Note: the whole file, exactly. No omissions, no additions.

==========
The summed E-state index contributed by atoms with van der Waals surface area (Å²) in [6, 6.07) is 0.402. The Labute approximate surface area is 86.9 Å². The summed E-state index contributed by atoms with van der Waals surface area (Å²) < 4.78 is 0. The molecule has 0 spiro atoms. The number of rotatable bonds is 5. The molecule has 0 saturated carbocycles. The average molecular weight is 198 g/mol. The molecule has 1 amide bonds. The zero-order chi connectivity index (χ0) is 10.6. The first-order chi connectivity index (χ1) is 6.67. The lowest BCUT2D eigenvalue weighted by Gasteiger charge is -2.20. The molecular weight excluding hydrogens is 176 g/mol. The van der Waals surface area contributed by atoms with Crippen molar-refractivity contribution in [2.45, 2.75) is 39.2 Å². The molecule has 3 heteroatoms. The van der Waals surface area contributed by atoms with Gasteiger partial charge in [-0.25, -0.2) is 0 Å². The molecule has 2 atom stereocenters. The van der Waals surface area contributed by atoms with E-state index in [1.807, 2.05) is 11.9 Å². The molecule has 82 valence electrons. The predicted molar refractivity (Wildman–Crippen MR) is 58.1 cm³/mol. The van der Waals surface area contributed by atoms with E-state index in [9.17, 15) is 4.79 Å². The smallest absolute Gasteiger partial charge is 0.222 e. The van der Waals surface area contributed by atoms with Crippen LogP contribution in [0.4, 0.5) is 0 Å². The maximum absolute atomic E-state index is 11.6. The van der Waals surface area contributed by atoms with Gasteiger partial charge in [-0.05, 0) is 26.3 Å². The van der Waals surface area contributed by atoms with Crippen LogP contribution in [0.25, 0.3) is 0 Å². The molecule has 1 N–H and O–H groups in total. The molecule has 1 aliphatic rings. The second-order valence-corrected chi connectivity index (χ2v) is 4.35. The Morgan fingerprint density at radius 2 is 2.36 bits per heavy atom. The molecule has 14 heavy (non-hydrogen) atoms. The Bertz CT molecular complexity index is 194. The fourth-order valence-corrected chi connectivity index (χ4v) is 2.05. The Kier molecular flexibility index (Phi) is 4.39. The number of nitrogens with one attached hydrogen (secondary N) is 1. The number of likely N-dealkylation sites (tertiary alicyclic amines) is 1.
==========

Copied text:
The summed E-state index contributed by atoms with van der Waals surface area (Å²) in [6, 6.07) is 0.402. The Labute approximate surface area is 86.9 Å². The summed E-state index contributed by atoms with van der Waals surface area (Å²) < 4.78 is 0. The molecule has 0 spiro atoms. The number of rotatable bonds is 5. The molecule has 0 saturated carbocycles. The average molecular weight is 198 g/mol. The molecule has 1 amide bonds. The zero-order chi connectivity index (χ0) is 10.6. The first-order chi connectivity index (χ1) is 6.67. The lowest BCUT2D eigenvalue weighted by Gasteiger charge is -2.20. The molecular weight excluding hydrogens is 176 g/mol. The van der Waals surface area contributed by atoms with Crippen molar-refractivity contribution in [2.45, 2.75) is 39.2 Å². The molecule has 3 heteroatoms. The van der Waals surface area contributed by atoms with Gasteiger partial charge in [-0.25, -0.2) is 0 Å². The molecule has 2 atom stereocenters. The van der Waals surface area contributed by atoms with E-state index in [1.807, 2.05) is 11.9 Å². The molecule has 82 valence electrons. The predicted molar refractivity (Wildman–Crippen MR) is 58.1 cm³/mol. The van der Waals surface area contributed by atoms with E-state index in [9.17, 15) is 4.79 Å². The smallest absolute Gasteiger partial charge is 0.222 e. The van der Waals surface area contributed by atoms with Crippen LogP contribution in [0.4, 0.5) is 0 Å². The maximum absolute atomic E-state index is 11.6. The van der Waals surface area contributed by atoms with Gasteiger partial charge in [-0.05, 0) is 26.3 Å². The van der Waals surface area contributed by atoms with Crippen LogP contribution in [0.25, 0.3) is 0 Å². The molecule has 1 N–H and O–H groups in total. The molecule has 1 aliphatic rings. The second-order valence-corrected chi connectivity index (χ2v) is 4.35. The Morgan fingerprint density at radius 2 is 2.36 bits per heavy atom. The molecule has 14 heavy (non-hydrogen) atoms. The Bertz CT molecular complexity index is 194. The fourth-order valence-corrected chi connectivity index (χ4v) is 2.05. The Kier molecular flexibility index (Phi) is 4.39. The number of nitrogens with one attached hydrogen (secondary N) is 1. The number of likely N-dealkylation sites (tertiary alicyclic amines) is 1.